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Photo Credit: David Dietrich

Joel Queen (Primary)

Carolina Parakeet Pot

21st century
Medium & Support
Blackware ceramic
Overall: 7 1/2 x 8 x 8 in.
Object Type
Credit Line
Museum purchase with funds provided by 2011 Collectors’ Circle member Susan Holden
Accession Number
In Copyright
© Joel Queen

Black spherical pot with carved pattern; band around center of pot has stylized image of Carolina Parakeets with turquoise beads for eyes.

Label History

Ninth-generation potter Queen bridges the historical techniques of the Eastern Band of Cherokee Indians with contemporary design. Hand-building, polishing, and firing his pots, Queen works primarily in blackware, a traditional medium of the Eastern Band. The pristine manipulation of ceramic, detailed carving, and inlaid turquoise in Carolina Parakeet Pot are all indicative of Queen’s signature style. Queen’s work reflects his individuality as an artist and his shared connection to ancient and contemporary Cherokee culture. The Carolina parakeet was the only parrot species indigenous to Western North Carolina and became extinct in 1918 due to deforestation, hunting, and harvesting of its bright feathers for ladies’ hats in the late 19th century.

Exhibition Title: Asheville Art Museum: An Introduction to the Collection
Label Date: 2021
Type: Catalogue Entry
Written by: Oscar Flores-Montero

The clay of Cherokee pottery is largely mined from the earth by hand. The ceramicist literally immerses oneself in the materials of labor. It is a full-circle experience, resulting in vessels that herald both the utilitarian lifestyle and cause for celebration. Joel Queen’s (born 1967) Carolina Parakeet Pot incorporates stories not to be relegated to paper. Marking the disappearance of one of the Smokies’s most vibrant creatures, artists such as Queen remind us that our environmental balance is as fragile as his pottery. This work represents preservation of natural history, reimagined. Cherokee pottery also speaks of cross-cultural relationship building across centuries of trade and travel. From firing techniques to inlay design and shape, Cherokee pottery serves as a marker of the changing human experience. Depending on the artist or time period in which it is crafted, a single work can exhibit a myriad of influences from across the continent, just as Cherokee people continue to be influenced by a global population.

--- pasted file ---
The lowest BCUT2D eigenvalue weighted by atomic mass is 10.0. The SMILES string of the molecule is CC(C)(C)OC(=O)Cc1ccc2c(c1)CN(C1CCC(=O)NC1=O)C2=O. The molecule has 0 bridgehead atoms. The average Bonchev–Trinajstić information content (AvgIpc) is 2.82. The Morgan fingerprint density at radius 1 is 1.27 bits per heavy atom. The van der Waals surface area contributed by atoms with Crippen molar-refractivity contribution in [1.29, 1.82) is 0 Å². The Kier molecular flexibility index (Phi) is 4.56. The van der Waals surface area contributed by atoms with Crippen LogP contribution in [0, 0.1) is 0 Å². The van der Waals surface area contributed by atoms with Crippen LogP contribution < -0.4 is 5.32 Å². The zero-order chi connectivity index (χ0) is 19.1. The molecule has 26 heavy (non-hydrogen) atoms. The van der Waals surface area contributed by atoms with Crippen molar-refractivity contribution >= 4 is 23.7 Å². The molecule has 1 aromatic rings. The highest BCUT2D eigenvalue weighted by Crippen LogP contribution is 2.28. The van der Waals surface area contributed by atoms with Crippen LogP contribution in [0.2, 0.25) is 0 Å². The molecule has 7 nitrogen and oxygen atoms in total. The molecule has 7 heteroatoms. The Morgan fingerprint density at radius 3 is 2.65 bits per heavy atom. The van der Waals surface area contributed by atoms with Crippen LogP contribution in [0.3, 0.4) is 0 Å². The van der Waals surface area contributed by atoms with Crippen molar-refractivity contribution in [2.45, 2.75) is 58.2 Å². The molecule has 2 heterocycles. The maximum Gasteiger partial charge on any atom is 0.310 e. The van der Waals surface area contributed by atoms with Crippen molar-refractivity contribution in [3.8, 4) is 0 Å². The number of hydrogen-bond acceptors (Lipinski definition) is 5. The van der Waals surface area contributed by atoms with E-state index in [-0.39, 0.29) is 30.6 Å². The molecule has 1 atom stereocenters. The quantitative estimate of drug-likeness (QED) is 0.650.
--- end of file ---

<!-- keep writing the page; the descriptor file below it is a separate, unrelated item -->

Exhibition Title: Asheville Art Museum: An Introduction to the Collection
Label Date: 2021
Type: Catalogue Entry
Written by: Annette Saunooke Clapsaddle


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